How A Battery Is Made
Although it's true that today's batteries require less maintenance than they once did, most are not truly maintenance-free. Perhaps it would be more accurate to call them low-maintenance batteries.
If the battery has removable caps, check the water level every three to six months. In hot climates, or if the charging system is malfunctioning, the battery may lose an appreciable amount of water in a relatively short time. Also, "gassing" may increase as a battery ages, reducing the water level. So if the water level is low, find the cause. Simply refilling it to the proper level may be all that's required if the loss is due to normal evaporation. But a low water level may also be an indication of a more serious problem.
The water level should be no higher than 1/8 in. below the bottom of the vent well. To avoid battery damage, make sure the electrolyte level never drops below the top of the plates. Also, avoid overfilling, which may result in electrolyte overflow. Always use distilled water to fill the battery. Chemicals found in ordinary tap water may contaminate the battery.
Never add battery acid if the water level is low. When electrolyte is lost, the water evaporates, while the acid remains in the battery. Adding acid alters the chemical composition of the electrolyte and can cause the battery to fail sooner. Electrolyte should be added only after an accidental spill. Battery additives, like aspirin and other over-the-counter remedies, should also be avoided. None have been proven to extend battery life and may actually decrease it.
Inspect the terminals and cables. If they're dirty or corroded, clean the connections with a scraper and wire brush. If corrosion is unusually heavy, look for a cause. Perhaps the battery was overfilled in the past. Batteries contain sulfuric acid, which will quickly corrode anything in the vicinity if it gets out of the battery.
Keep the top of the battery clean. Use a 50/50 solution of baking soda and water to remove heavy concentrations of dirt and corrosion. A wire brush or specialized battery terminal tool may also be required for a thorough cleanup. Finish the job by flushing the area with clear water, then allow it to dry completely.
Check the battery hold-down hardware. The battery must be securely mounted to keep it from moving when the vehicle is in motion. A battery is a heavy object that will move around if it's not properly restrained. If the battery mounting is slightly loose, the battery may bounce around under the hood as the vehicle negotiates bumps and chuckholes. There are very good reasons why you should not allow this to happen. For one, the battery positive terminal might touch a grounded area of the vehicle body, causing an electrical short. Secondly, constant jarring and vibration is harmful to a battery, and will shorten its service life. Finally, a loose battery puts additional strain on the terminals and clamps. A failed battery clamp could cause the engine to stall unexpectedly.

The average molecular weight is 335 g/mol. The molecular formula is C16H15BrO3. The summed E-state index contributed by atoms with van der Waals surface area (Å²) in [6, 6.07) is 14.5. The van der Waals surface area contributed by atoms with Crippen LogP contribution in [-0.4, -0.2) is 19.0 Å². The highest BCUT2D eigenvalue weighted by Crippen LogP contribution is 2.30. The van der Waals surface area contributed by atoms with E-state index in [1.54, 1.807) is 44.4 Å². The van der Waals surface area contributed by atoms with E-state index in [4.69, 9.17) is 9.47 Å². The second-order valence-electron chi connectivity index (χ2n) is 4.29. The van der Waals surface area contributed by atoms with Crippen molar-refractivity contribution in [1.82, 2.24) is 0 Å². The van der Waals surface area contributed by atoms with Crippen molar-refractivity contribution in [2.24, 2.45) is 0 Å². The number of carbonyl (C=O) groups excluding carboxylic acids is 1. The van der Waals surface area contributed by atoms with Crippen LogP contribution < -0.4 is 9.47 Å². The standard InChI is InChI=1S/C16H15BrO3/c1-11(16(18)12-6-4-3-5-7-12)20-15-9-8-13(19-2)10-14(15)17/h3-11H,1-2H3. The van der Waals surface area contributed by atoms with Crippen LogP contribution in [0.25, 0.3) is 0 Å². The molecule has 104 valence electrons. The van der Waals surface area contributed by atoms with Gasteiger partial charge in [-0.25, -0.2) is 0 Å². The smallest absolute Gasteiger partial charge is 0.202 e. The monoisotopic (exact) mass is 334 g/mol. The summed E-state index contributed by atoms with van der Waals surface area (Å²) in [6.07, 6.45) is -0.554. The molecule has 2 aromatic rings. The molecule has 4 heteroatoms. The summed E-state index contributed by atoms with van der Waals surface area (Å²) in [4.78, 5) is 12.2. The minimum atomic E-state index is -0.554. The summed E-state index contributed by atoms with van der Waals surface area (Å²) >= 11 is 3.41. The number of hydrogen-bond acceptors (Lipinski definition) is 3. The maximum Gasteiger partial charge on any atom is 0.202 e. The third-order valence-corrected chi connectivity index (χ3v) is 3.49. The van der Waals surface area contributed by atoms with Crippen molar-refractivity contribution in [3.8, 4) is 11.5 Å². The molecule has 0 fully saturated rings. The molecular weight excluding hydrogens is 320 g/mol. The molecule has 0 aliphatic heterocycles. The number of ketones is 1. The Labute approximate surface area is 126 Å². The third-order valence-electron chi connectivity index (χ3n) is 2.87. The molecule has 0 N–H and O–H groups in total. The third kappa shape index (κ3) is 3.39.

A fully charged battery is a happy battery. Lack of use is hard on automotive batteries because they're designed to receive a regular charge from the alternator. Any unused automotive battery will self-discharge over time, and the normal parasitic draw caused by on-board computers accelerates the process. The rate of discharge depends on the vehicle, the type of battery and the storage temperature. If a battery is allowed to remain in a discharged state, it will undergo severe positive grid corrosion and eventual failure. In cold weather, a discharged battery will FREEZE and irreversible damage will likely occur.
To safely charge a battery, use protective eyewear, rubber gloves and work clothes, and remove all jewelry. Place the battery in a well-ventilated area, then check the specific gravity of each cell using a hydrometer. Also check the water level. Never charge a frozen battery; allow it to warm to about 60/F before charging. Reinstall the vent caps before charging. While the charger is unplugged, connect the leads to the proper battery terminals. For side-post and studded batteries, use adapters to ensure adequate contact.
If the charger requires manual adjustment for current or shut-off, determine the proper current and length of charge based on the battery's rating. Some chargers automatically adjust the current and length of charge according to the battery's state of charge, then shut off when the battery is fully charged.
Plug in the charger and turn it on. Don't wiggle the connections at the battery to check contact while the charger is in operation. Sparks may cause the battery to explode. Don't allow smoking, open flames or sparks near the battery. Reduce the charging rate if the battery becomes hot to the touch.
Properly Jump Starting A Battery
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How A Battery Works
Battery Care & Maintenance